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Continuing the trend of getting just enough rain, but missing out on much bigger amounts. I got about 0.1" Friday evening and 0.75" early this morning. 

About 10 miles away NWS Shreveport noted a measurement of 6.43" from just this morning... :raining:

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Multiple severe thunderstorm warnings over the DFW area. More active afternoon than most of chasing season

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The local NWS actually has 104 now for July 12th. I'm skeptical that it will be that hot this late into the year. 

It hasn't been over 100 here in the July 7 - Sept 30 time frame since 2010. It has only happened twice since 2000, in 2003 and 2010. Hitting 100 exactly is a lot more common. But 104 would be top five for heat after week one of July.

Initially, last week, it had looked like July 7 or so would see 100 degree heat, but it doesn't look like it will now. Today is certainly clear, it will be in the mid-90s.

My rule for Albuquerque highs is that the temperature at noon is 10 degrees below the high. So 104 implies a 94 degree reading at Noon. I've been in Albuquerque since 2010 and I think that's only happened one day in 10 years. Today was 86 at noon, and sure enough it is 94 at 3 pm, and will probably get to 96. It's pretty hard to be 94 at Noon here, since the lows even on the hottest days, tend to drop to about 70 around 6 am. We'll see though.

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Monday through Tuesday (mostly overnight) I finally cashed in. I measured 3.25" in my rain gauge. Pretty crazy how wet we have been over the last week or so. I'm glad I finally got a really good rain since the Texas furnace is about to start crankin'.

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Corpus Christi should really watch out for some water damage with the tropical storm Hannah they will get some consisten high water surge!

 

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I've been updating my sheets that compare solar tendencies to weather in Albuquerque. First look since 2015-16 data was in.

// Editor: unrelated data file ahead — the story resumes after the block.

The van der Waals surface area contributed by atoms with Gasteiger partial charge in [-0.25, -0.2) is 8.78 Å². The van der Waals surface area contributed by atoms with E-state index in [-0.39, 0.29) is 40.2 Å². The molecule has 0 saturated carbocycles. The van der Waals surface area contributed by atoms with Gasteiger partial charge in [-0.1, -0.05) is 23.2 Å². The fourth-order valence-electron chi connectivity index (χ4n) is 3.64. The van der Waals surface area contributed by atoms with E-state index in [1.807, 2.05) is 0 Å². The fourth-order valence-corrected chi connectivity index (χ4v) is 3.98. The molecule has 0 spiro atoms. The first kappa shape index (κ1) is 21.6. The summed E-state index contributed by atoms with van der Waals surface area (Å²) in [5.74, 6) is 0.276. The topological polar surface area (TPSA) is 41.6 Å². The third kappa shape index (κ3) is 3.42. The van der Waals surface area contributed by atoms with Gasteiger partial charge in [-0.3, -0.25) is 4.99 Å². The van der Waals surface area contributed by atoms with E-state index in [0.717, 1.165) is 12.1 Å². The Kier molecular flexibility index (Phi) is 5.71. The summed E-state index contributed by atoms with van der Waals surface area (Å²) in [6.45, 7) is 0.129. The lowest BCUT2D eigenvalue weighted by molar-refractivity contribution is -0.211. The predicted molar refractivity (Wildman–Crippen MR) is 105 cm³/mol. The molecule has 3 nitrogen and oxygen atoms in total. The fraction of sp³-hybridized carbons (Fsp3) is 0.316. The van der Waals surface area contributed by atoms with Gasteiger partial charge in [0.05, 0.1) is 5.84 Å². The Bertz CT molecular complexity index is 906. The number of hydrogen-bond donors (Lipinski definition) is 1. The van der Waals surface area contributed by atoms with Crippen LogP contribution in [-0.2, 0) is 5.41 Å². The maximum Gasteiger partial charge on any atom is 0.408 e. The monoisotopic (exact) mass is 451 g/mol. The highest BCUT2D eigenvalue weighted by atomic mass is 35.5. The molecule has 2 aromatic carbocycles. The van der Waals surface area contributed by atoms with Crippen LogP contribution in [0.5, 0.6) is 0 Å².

- Snowfall frequency in March & April now looks like it may be significantly impacted by the sun, with two of the last four low solar years seeing snow in April in Albuquerque (way above average frequency for four years) and none of the last four Marches seeing snow (way below average frequency, especially with two El Ninos). Over the next 10 years, I think snow frequency for March & April will both become statistically significant between the high and low parts of the solar cycle here - both have p-values of around 0.05-0.10 if you do a difference in proportions test right now.

- Cold winter highs in Albuquerque are still far more common with low solar activity. This held up to some extent in the last four years, with 2018-19 about 2F below the 30-year average (1991-2020), and 2019-20 about 0.5F below the 30 year average, with the winters also below (2018-19) and dead on average v. the past 100 year average highs.

- Heavy snow months are much more likely in high solar winters, despite the tendency for low solar winters to be colder.

The data now includes 89 years, up from 85 before, with a substantial growth in low solar years (32, +4). I waited until we had two more La Nina and two more El Ninos for the update too. Long term, the odds of very heavy precipitation in a high solar winter also seem to be nearing statistical significance relative to low solar winters. 

For snow, it looks like there is an extra 19 percentage point shot at getting 2", 3", 4", 5", or 6" of snow in a month with high solar activity, compared to low solar activity.

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A couple showers last week added up to about 0.25" but yesterday I cashed in on 0.55" from a strong shower produced by the enhanced sea breeze from one of Hanna's outer bands.

Another wave is headed this way this afternoon. 

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Storms later yesterday morning ahead of a July 31 cold front (say what??) brought about 1.05" of rain in about 30 minutes. Chances of rain for the next week look pretty slim with drier air moving into the region.

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No rain last week and nothing in the forecast for this week. The real summer has finally arrived. Highs forecast in the upper 90's. Guess it's time to break out the sprinkler!